Hero-U Project Update #57: Project Progress and Game Industry News

August was a very exciting month for the Hero-U project. We made significant progress in art, programming, writing, and design. We also made some important decisions that will affect the entire game series.

Foodies and Scientists

Eric and Paul have completed the portraits for the Yearbook, and they look fantastic! Each portrait has been brilliantly painted and dressed up in official Hero-U robes.

Ifeteya Kinah - Our Culinary InstructorIfeteya Kinah – Our Culinary Instructor

I divided the Yearbook-level backers into seven categories – Warrior, Rogue, Wizard, Paladin, Bard, Scientist, and Foodie – according to each backer’s flavor text, name, and comments. We had no idea that Hero-U would include a Science Division and a Culinary Academy when we started this project!

Naturally all of the backers who submitted dog or other animal portraits are listed as Foodies – Dogs love to eat.

The Yearbook is not just a place to showcase our fabulous backers. It also contains information about the University professors and staff.

Evolving Art Style

Hero-U: Rogue to Redemption has gone through many changes in art direction. Originally we envisioned it as a 2D top-down “dungeon crawl” game in the style of MacGuffin’s Curse. We upped the ante on the art by bringing down the camera for an isometric look, but still using tiles to build the images. Then we made it look more like a classic Sierra game, but still isometric.

Since then, the look of the game has continued to improve and evolve. Earlier this year I announced that we have abandoned 2D animated characters in favor of full 3D characters modeled by Concept Art House. We have been using a mixture of 2D and 3D props and furniture, with the code going through contortions to make the 2D props look 3D.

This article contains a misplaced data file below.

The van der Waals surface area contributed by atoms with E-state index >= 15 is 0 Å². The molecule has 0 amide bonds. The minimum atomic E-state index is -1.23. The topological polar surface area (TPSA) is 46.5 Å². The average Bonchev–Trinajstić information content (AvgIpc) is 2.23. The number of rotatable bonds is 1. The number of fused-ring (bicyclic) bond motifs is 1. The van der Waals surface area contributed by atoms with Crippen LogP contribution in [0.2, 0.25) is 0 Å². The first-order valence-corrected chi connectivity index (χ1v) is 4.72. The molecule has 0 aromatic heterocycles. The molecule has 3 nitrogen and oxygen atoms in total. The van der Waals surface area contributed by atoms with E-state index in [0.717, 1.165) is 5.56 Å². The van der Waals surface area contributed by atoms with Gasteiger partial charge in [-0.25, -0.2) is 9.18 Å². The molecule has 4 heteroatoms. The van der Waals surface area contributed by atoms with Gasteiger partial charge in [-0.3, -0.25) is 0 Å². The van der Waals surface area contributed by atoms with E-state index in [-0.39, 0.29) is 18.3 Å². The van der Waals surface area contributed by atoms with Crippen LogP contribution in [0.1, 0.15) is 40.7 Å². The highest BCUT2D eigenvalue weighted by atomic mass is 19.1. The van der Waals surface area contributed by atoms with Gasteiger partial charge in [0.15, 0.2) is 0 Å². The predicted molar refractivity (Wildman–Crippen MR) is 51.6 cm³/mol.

Then along came Chris Willis, former Sierra artist and 3D specialist. Chris has done an amazing job modeling 3D scenes that duplicate the feel of JP’s painted backgrounds. As a result, we are moving farther and farther away from the concept of using tiles to create our scenes. Each scene is now a unique piece of 3D art.

Wine Cellar - 3D Model and In-Game Point of ViewWine Cellar – 3D Model and In-Game Point of View

Evolving Programming

Our last bastion of tiles in the game was the combat movement interface. By building everything on a grid of tiles, we had an easy way to specify positions and places where the player can move. The problem? Sometimes this resulted in stiff-looking animation or jerky movement.

In the meantime, we’ve changed some fundamental systems including the combat interface. By eliminating Action Points, we no longer need movement tiles. So Jonathan changed to a smoother movement system that looks much better. It’s also simpler, works better with Unity’s built-in systems, and has lower overhead.

Result – Goodbye, tiles. The system is now fully 3D and the game looks better than ever.

Further result – For the rest of the series, we plan to use all 3D assets. Everyone who has been struggling with making the 2D art work is much relieved.

More Insider News

If you backed Hero-U at one of the “insider access” levels ($175 or higher), check your Humble Bundle Hero-U page by clicking on the “eBooks” button just to the right of “Choose platform”. We’ve posted a second Insider newsletter covering March to June 2013. Chris has written the third newsletter (July – Sept. 2013) and we will post it this week once we finish adding illustrations and formatting. We will keep posting these insider reports throughout project development.

Love, Hate, and Women in Gaming